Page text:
Over the years, SSAN, like other academies in the country, has received domestic and foreign grants (more of the latter) to carry out research of national interest. The objectives of the Academy, which show its importance to the country’s existence, include promoting the development of social science disciplines, especially encouraging creativity and innovation in social science theory and application, and focusing on indigenization, as well as its contribution to knowledge. General and specific to social science; Encourage inter-disciplinary and multi-disciplinary approaches to the study of social problems in Nigeria; Assess and determine research priorities and disseminate research findings in the social sciences to make social science research in Nigeria more relevant to the development needs of the country; In collaboration and cooperation with African and other international organizations that have the same objective as the academy.

Nigerian academies, like their international counterparts, are non-profit organizations that provide professional advice to the government. For example, the United States’ National Academies of Sciences, Engineering, and Medicine “provides independent, objective advice to inform policy with evidence, foster growth and innovation, and address challenging issues for the benefit of society.” This is the role of other academies in the US in various disciplines and in other countries and to that extent they receive funding from both governments and the private sector.

In terms of funding, Nigerian academics, especially SSAN, have received research grants ranging from $10,000 to $500,000 from the likes of MacArthur Foundation, Ford Foundation, Rockefeller Foundation, Carnegie Corporation of New York, International Labor Organization and others. To carry out research that is of great value to the arts of science and the political economy of Nigeria.

Not much came from domestic sources except NISER, the Federal Ministry of Science and Technology and the National Aid Committee. When foreign donors realized that domestic financial support was low and the results of studies mostly benefited the Nigerian economy, they began to decrease, expecting domestic donors to fill the gap, but this was not the case. Eventually, as most foreign donors shifted their focus to poorer African countries, most academies began to collapse and research efforts were comatose. It was the government of President Goodluck Jonathan that mandated an annual grant of N5,000,000.00 to the academies through the Ministry of Science and Technology and made the academies sustainable.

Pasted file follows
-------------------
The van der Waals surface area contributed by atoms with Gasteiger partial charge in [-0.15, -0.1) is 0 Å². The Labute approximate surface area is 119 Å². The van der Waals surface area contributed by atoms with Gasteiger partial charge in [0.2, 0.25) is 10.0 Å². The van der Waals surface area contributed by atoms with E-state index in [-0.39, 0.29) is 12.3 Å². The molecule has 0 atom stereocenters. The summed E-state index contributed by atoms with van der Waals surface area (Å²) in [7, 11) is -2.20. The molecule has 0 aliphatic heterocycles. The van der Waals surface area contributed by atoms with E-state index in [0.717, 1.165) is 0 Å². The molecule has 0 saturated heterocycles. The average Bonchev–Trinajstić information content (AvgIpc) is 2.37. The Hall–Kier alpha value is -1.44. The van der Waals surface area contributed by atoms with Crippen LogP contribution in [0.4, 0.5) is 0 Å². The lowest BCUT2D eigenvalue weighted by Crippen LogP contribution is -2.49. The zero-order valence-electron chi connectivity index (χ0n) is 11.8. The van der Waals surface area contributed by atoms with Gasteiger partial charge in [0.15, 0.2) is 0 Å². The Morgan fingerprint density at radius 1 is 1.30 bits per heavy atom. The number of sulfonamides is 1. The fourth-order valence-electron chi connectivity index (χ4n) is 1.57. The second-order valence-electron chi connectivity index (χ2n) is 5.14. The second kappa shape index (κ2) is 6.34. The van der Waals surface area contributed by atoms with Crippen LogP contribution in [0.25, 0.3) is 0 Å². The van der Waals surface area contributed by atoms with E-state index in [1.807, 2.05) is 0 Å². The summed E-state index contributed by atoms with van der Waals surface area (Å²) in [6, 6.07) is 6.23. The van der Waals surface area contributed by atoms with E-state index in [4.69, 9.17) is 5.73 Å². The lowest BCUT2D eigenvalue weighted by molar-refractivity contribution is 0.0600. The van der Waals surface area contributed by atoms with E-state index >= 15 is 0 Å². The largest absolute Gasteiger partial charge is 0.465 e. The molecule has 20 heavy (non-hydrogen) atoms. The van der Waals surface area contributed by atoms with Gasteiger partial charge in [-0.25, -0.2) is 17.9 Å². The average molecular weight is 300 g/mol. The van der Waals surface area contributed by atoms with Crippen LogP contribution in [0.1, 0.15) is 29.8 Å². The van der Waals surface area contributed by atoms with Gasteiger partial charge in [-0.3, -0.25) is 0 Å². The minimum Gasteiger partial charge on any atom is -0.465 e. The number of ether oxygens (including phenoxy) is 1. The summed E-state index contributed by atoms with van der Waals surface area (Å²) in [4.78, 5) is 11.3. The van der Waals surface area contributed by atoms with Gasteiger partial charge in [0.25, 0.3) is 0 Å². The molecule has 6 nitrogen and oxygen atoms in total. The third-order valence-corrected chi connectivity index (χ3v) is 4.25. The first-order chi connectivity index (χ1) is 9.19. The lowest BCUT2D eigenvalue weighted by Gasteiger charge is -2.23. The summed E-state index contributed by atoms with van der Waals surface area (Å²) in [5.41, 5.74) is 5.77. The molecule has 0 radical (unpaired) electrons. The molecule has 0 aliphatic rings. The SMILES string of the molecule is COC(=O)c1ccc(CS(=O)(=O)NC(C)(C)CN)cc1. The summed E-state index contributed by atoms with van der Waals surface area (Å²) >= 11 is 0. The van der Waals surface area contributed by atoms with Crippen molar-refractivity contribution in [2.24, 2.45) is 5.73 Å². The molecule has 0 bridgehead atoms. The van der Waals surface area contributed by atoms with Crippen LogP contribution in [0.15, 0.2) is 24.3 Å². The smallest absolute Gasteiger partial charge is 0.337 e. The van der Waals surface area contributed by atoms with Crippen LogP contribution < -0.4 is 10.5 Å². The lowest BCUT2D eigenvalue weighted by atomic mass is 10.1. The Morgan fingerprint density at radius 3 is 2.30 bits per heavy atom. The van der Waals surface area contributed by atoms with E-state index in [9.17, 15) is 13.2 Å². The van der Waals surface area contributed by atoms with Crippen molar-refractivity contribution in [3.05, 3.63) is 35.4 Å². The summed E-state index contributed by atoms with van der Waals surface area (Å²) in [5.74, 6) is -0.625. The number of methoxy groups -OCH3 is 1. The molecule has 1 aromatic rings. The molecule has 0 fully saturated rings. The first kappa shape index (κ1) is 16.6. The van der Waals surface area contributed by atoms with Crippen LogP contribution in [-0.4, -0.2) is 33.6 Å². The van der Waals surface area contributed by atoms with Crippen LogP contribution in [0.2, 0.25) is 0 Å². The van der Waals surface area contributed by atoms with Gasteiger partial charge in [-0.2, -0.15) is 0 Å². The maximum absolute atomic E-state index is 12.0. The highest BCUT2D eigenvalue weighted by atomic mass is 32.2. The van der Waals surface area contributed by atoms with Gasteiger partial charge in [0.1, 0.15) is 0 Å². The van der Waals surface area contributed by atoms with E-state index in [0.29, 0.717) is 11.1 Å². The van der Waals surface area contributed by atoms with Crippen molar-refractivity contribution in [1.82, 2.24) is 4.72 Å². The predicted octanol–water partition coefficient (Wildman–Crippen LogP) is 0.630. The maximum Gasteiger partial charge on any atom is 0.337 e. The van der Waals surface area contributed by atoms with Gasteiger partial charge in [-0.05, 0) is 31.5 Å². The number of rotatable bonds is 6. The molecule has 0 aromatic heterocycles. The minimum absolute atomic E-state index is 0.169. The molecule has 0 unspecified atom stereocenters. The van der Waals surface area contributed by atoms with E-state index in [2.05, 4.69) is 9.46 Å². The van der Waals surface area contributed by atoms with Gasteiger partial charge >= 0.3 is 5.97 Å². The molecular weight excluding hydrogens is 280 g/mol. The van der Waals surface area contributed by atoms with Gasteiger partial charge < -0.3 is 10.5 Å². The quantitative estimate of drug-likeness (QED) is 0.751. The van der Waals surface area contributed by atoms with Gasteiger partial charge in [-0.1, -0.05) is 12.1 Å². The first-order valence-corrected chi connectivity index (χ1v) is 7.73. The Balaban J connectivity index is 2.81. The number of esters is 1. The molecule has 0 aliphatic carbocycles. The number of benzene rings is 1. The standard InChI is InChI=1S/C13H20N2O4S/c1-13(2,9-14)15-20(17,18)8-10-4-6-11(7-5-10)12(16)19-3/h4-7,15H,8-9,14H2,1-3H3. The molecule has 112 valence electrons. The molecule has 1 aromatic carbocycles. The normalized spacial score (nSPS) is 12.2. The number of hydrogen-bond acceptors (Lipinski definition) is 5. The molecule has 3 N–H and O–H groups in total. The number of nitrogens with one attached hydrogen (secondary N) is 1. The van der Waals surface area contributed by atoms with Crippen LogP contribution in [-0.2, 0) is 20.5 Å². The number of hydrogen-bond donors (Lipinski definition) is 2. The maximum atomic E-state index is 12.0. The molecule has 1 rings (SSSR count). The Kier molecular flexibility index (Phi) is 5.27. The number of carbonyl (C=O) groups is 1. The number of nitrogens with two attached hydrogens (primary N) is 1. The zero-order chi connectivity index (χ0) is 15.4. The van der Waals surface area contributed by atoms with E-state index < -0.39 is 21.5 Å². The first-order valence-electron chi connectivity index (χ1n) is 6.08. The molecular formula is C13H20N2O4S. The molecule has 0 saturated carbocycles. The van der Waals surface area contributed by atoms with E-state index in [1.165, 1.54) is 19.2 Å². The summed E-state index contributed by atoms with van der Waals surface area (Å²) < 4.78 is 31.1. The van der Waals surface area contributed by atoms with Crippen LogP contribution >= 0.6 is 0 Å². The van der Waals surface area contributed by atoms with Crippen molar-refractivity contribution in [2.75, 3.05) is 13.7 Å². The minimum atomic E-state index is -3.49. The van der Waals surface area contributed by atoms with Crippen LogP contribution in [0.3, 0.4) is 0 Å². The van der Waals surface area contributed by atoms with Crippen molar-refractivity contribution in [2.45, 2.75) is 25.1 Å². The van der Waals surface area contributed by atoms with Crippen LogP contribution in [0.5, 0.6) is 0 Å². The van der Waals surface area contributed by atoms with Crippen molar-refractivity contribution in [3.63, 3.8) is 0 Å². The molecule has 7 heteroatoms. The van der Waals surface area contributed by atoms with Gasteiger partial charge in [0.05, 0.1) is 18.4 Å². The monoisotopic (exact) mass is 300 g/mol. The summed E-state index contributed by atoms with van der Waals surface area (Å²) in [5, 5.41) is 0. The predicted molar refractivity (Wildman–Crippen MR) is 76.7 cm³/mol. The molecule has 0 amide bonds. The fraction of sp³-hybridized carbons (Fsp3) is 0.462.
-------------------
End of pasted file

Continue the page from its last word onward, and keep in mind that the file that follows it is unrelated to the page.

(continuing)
In typical fashion, President Muhammadu Buhari’s government killed the academies’ hope of survival. But it’s not just the academies, education as a sector has suffered death at the hands of the Buhari government. For example, the annual budget highlights the government’s priorities. Buhari in 2012 During the Buhari administration, the budget allocation for education has continuously declined and ended up with only 4.52 percent in 2023.

Today, most of the academies that used to compete with their peers around the world are a shadow of their former selves due to lack of funding for research. A hallmark of their existence. Some are dead and others appear once in a while to raise money for some events like SSAN, general assembly. The theme of this year’s SSAN General Assembly is on the economic, social and political foundations of democratic governance. The conference includes guest lectures and paper presentations. We hope that the federal government will remember these academies when it fulfills its promise to promote education; The country’s multi-billionaires also lay the groundwork for funding studies abroad. Research is the foundation of education and itself the foundation of economic development.